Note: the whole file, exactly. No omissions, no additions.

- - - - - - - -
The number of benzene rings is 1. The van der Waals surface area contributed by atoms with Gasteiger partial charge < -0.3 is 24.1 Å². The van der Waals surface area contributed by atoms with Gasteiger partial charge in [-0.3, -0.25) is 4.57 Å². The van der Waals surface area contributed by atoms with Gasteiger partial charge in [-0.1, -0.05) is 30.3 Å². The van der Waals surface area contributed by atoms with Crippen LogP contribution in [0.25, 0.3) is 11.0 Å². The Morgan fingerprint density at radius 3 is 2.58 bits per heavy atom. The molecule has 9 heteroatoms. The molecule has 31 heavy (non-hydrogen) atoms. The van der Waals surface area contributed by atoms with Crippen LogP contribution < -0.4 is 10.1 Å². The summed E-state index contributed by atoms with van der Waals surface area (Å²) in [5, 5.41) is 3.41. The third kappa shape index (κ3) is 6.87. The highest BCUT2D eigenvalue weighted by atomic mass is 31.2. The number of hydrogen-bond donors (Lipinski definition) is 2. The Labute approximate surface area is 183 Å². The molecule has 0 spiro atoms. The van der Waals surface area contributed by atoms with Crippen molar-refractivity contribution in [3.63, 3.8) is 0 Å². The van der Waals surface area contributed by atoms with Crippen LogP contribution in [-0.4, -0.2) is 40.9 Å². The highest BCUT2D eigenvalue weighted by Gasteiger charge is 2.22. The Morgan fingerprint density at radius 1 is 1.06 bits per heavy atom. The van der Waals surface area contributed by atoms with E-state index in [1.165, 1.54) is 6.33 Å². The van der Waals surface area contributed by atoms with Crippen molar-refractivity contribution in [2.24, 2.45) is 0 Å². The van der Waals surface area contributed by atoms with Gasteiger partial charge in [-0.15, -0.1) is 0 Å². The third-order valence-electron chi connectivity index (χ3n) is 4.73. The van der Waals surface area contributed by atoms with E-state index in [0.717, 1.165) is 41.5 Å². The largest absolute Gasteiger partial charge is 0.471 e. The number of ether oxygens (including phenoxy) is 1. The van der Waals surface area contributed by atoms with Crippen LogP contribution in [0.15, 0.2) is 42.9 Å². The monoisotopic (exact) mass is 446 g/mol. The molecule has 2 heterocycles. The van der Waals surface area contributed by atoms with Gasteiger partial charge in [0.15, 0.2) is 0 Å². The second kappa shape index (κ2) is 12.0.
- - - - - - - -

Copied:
The number of benzene rings is 1. The van der Waals surface area contributed by atoms with Gasteiger partial charge < -0.3 is 24.1 Å². The van der Waals surface area contributed by atoms with Gasteiger partial charge in [-0.3, -0.25) is 4.57 Å². The van der Waals surface area contributed by atoms with Gasteiger partial charge in [-0.1, -0.05) is 30.3 Å². The van der Waals surface area contributed by atoms with Crippen LogP contribution in [0.25, 0.3) is 11.0 Å². The Morgan fingerprint density at radius 3 is 2.58 bits per heavy atom. The molecule has 9 heteroatoms. The molecule has 31 heavy (non-hydrogen) atoms. The van der Waals surface area contributed by atoms with Crippen LogP contribution < -0.4 is 10.1 Å². The summed E-state index contributed by atoms with van der Waals surface area (Å²) in [5, 5.41) is 3.41. The third kappa shape index (κ3) is 6.87. The highest BCUT2D eigenvalue weighted by atomic mass is 31.2. The number of hydrogen-bond donors (Lipinski definition) is 2. The Labute approximate surface area is 183 Å². The molecule has 0 spiro atoms. The van der Waals surface area contributed by atoms with Crippen molar-refractivity contribution in [3.63, 3.8) is 0 Å². The van der Waals surface area contributed by atoms with Crippen LogP contribution in [-0.4, -0.2) is 40.9 Å². The highest BCUT2D eigenvalue weighted by Gasteiger charge is 2.22. The Morgan fingerprint density at radius 1 is 1.06 bits per heavy atom. The van der Waals surface area contributed by atoms with E-state index in [1.165, 1.54) is 6.33 Å². The van der Waals surface area contributed by atoms with Crippen molar-refractivity contribution in [2.24, 2.45) is 0 Å². The van der Waals surface area contributed by atoms with Gasteiger partial charge in [-0.15, -0.1) is 0 Å². The third-order valence-electron chi connectivity index (χ3n) is 4.73. The van der Waals surface area contributed by atoms with E-state index in [0.717, 1.165) is 41.5 Å². The largest absolute Gasteiger partial charge is 0.471 e. The number of ether oxygens (including phenoxy) is 1. The van der Waals surface area contributed by atoms with Crippen LogP contribution in [0.15, 0.2) is 42.9 Å². The monoisotopic (exact) mass is 446 g/mol. The molecule has 2 heterocycles. The van der Waals surface area contributed by atoms with Gasteiger partial charge in [0.15, 0.2) is 0 Å². The second kappa shape index (κ2) is 12.0.